Workplace Wellness Trends Report - 2019
Each year Shortlister conducts a survey of the nation’s top benefit consultants to analyze current purchasing trends and identify emerging areas of interest. This year we took the market’s pulse on emerging point solutions, ranging from musculoskeletal (MSK) to behavioral health, along with the issues employers typically encounter when trying to implement multiple point solutions. Our goal remains the same: empower employer, consultant and provider stakeholders with objective and unbiased insights on what’s trending and what employers are actually buying.
We had another fantastic response from over 100 wellness/population health Subject Matter Experts at top benefit consultants. These experts have daily exposure to the vendor market, the RFP process and how employers are evaluating and selecting vendors.
Shortlister would like to thank our broker & consultant partners that responded to this year’s survey, as without their input, the creation of this Workplace Wellness Trends would not have been possible. Our goal is to provide an unbiased and educational overview of how today’s employers are purchasing wellness & well-being services.
With over 500 vendors enrolled and 10 of the 12 largest employee benefits consultants in the US using Shortlister, we’re in a unique position to share objective insights with the market.
We’d specifically like to thank the following partners for contributing multiple responses to our wellness trends survey:
Arthur J. Gallagher, AON, Alliant, BB&T, Buck, CBIZ, HUB International, Lockton, Marsh & McLennan Agency (MMA), Mercer, NFP and Willis Towers Watson
To segment out respondents for this Workplace Wellness Trends, we categorized them by the size of the clients they serve. The respondents were split into two groups of roughly the same size and used employers of 5,000+ lives as the demarcation line
work with the large employer market, where they represent clients with over 5,000 employees.
work with the small and mid-sized employer market, where they represent clients with less than 5,000 employees.
The large market group represented approximately 90% of the bid volume vs. 10% for the small & mid-sized market.
Workplace Wellness Trends
more or less
than in past
In an effort to support employee well-being, employers are taking a more holistic look at the resources they provide to attract and retain the best talent.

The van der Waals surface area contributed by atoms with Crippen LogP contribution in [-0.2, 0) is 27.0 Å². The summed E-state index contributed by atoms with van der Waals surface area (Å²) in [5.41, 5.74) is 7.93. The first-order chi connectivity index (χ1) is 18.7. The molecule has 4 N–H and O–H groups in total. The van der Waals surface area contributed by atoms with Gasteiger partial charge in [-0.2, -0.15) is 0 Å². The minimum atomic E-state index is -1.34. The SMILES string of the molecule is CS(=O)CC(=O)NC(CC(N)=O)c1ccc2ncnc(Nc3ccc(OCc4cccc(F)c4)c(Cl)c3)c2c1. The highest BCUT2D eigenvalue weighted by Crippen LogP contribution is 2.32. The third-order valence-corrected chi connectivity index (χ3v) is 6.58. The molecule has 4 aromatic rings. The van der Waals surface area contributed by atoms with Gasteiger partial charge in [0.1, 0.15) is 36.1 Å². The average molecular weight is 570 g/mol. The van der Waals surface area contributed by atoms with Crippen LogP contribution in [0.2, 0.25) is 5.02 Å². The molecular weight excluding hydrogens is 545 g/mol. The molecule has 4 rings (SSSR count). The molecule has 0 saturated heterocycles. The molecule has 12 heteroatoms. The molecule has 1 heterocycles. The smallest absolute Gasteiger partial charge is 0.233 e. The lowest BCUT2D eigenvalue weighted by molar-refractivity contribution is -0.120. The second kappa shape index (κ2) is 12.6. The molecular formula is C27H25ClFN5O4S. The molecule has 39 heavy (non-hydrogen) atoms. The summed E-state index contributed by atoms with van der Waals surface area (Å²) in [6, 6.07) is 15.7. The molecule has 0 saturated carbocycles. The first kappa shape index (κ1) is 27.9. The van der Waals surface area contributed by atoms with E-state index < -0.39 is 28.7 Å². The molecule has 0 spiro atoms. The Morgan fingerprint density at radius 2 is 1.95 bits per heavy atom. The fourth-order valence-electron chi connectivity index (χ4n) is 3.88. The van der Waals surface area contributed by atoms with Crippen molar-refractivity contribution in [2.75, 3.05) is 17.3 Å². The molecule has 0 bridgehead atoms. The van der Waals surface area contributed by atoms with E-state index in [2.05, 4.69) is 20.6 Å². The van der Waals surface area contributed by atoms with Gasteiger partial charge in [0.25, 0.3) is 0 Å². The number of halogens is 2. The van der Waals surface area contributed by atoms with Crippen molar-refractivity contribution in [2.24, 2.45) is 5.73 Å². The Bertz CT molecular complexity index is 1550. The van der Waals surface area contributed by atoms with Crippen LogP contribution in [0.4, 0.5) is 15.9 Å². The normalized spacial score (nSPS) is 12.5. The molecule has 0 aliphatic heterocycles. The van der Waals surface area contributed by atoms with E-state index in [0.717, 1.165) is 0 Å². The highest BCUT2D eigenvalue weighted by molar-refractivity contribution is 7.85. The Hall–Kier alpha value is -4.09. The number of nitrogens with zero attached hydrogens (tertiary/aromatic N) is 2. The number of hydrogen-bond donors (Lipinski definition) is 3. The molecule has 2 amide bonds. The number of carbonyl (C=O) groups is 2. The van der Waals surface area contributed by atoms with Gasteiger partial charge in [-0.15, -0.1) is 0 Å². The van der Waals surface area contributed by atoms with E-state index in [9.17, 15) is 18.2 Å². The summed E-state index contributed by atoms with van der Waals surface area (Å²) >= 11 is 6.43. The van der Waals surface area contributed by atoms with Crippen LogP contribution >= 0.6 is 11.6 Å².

A priority is being placed on personalizing the member experience to improve engagement and deliver the right message at the right time. Native mobile apps & “hub” platforms continue to be a key part of the strategy, given the access & personalization they support.
The number of “point solution” providers is exploding, as employers look to implement a combination of offerings (from women’s health solutions to student loan repayment), that will speak to their unique population.
Very needed – musculoskeletal claims are almost always in the top 3 spending categories for medical care.
Innovations in the use of virtual technology are a unique delivery method that more employers may find beneficial.
Very important to consider. They are a large ticket item for workers comp and linked with Rx usage.
Very important for my clients, this is a critical component when we review data analytics.
There is a great need, but clients are hesitant to invest.
Need more cost effective workplace solutions that speak to both risk and HR sides of the house.
Emotional Well-being Programs
They lack full care coordination with Rx/claims integration and outreach to individuals who may need emotional support. They are reactive.
Unfortunately there are only a few vendors that will work with smaller employers. While it’s great that vendors want to work with large employers, they are missing a substantial group of employers that need a solution.
They seem to have the right intentions, but employers don’t know how to deploy them or get much utilization for the price.
What is the biggest issue you see your clients encounter
when rolling out multiple point solutions for their population?
No one talks and errors happen. Each vendor thinks they are the most important solution and don’t take the client into account. The client needs should be the focus, not the provider’s desires
Are your clients “Kicking the Tires, but not Buying”
“Buying & Implementing” the following programs?
Based on our Workplace Wellness Trends, we can see that the growing market consolidation is being fueled by employer desire for comprehensive, and thoughtfully integrated, solutions. They’re seeking a member experience that mirrors the consumer grade apps and user experience today’s employees are accustomed to when they engage with companies like Amazon and Netflix. As employers prioritize true employee engagement, an intuitive user experience with personalized communication and recommendations, is an imperative. Employees won’t utilize what they can’t find and won’t engage with a solution that isn’t personalized to their needs and preferences.
With limited time and budget, employers are somehow expected to wade through a rapidly growing vendor landscape to determine which “benefits” (from wellness solutions to the latest HR technology) will allow them to attract and retain the best talent, while producing the health outcomes & productivity improvements that impact the bottom line.
“Vendor Fatigue” is Real